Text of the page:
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Before coming to a narrative of the course my life took in India, it seems necessary to recall a few of the South African experiences which I have deliberately left out.

Some lawyer friends have asked me to give my reminiscences of the bar. The number of these is so large that, if I were to describe them all, they would occupy a volume by themselves and take me out of my scope. But it may not perhaps be improper to recall some of those which bear upon the practice of truth.

So far as I can recollect, I have already said that I never resorted to untruth in my profession, and that a large part of my legal practice was in the interest of public work, for which I charged nothing beyond out-of-pocket expenses, and these too I sometimes met myself. I had thought that in saying this I had said all that was necessary as regards my legal practice. But friends want me to do more. They seem to think that, if I described however slightly, some of the occasions when I refused to swerve from the truth, the legal profession might profit by it.

As a student I had heard that the lawyer's profession was a liar's profession. But this did not influence me, as I had no intention of earning either position or money by lying.

My principle was put to the test many a time in South Africa. Often I knew that my opponents had tutored their witnesses, and if I only encouraged my client or his witnesses to lie, we could win the case. But I always resisted the temptation. I remember only one occasion when, after having won a case, I suspected that my client had deceived me. In my heart of hearts I always wished that I should win only if my client's case was right. In fixing my fees I do not recall ever having made them conditional on my winning the case. Whether my client won or lost, I expected nothing more nor less than my fees.
I warned every new client at the outset that he should not expect me to take up a false case or to coach the witnesses, with the result that I built up such a reputation that no false cases used to come to me. Indeed some of my clients would keep their clean cases for me, and take the doubtful ones elsewhere.

There was one case which proved a severe trial. It was brought to me by one of my best clients. It was a case of highly complicated accounts and had been a prolonged one. It had been heard in parts before several courts. Ultimately the book-keeping portion of it was entrusted by the court to the arbitration of some qualified accountants. The award was entirely in favour of my client, but the arbitrators had inadvertently committed an error in calculation which, however small, was serious, inasmuch as an entry which ought to have been on the debit side was made on the credit side. The opponents had opposed the award on other grounds. I was junior counsel for my client. When the senior counsel became aware of the error, he was of opinion that our client was not bound to admit it.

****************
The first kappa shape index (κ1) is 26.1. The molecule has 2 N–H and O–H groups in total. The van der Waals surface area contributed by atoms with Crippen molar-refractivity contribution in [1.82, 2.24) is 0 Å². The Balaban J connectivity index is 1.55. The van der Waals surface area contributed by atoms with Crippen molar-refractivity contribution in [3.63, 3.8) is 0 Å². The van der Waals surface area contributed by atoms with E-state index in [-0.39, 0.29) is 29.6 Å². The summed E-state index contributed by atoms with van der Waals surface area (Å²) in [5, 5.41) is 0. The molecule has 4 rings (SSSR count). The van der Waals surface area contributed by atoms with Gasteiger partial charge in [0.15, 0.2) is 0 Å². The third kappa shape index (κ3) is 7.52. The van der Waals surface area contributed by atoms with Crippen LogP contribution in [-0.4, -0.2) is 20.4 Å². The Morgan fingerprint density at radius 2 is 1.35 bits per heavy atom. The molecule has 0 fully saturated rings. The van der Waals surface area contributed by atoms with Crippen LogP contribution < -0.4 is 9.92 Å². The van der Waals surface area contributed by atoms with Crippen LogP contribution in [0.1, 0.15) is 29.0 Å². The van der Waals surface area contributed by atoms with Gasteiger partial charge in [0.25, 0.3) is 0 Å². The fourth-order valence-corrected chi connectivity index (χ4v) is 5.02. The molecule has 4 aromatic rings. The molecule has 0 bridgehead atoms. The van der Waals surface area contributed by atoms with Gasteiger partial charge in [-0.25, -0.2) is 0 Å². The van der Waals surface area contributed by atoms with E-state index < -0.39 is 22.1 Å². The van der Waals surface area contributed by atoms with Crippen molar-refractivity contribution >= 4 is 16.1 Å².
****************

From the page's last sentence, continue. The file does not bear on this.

He was clearly of opinion that no counsel was bound to admit anything that went against his client's interest. I said we ought to admit the error.

But the senior counsel contended: 'In that case there is every likelihood of the court cancelling the whole award, and no sane counsel would imperil his client's case to that extent. At any rate I would be the last man to take any such risk. If the case were to be sent up for a fresh hearing, one could never tell what expenses our client might have to incur, and what the ultimate result might be!'

The client was present when this conversation took place.

I said : 'I feel that both our client and we ought to run the risk. Where is the certainty of the court upholding a wrong award simply because we do not admit the error? And supposing the admission were to bring the client to grief, what harm is there?'

'But why should we make the admission at all?' said the senior counsel.

'Where is the surety of the court not detecting the error or our opponent not discovering it?' said I.

'Well then, will you argue the case? I am not prepared to argue it on your terms,' replied the senior counsel with decision.
I humbly answered: 'If you will not argue, then I am prepared to do so, if our client so desires. I shall have nothing to do with the case if the error is not admitted.'

With this I looked at my client. He was a little embarrassed. I had been in the case from the very first. The client fully trusted me, and knew me through and through. He said: 'Well, then, you will argue the case and admit the error. Let us lose, if that is to be our lot. God defend the right.'

I was delighted. I had expected nothing less from him. The senior counsel again warned me, pitied me for my obduracy, but congratulated me all the same. What happened in the court we shall see in the next chapter.

Mahatma Gandhi

Next : 97.  (122-193)-SHARP PRACTICE?

To be continued  ...

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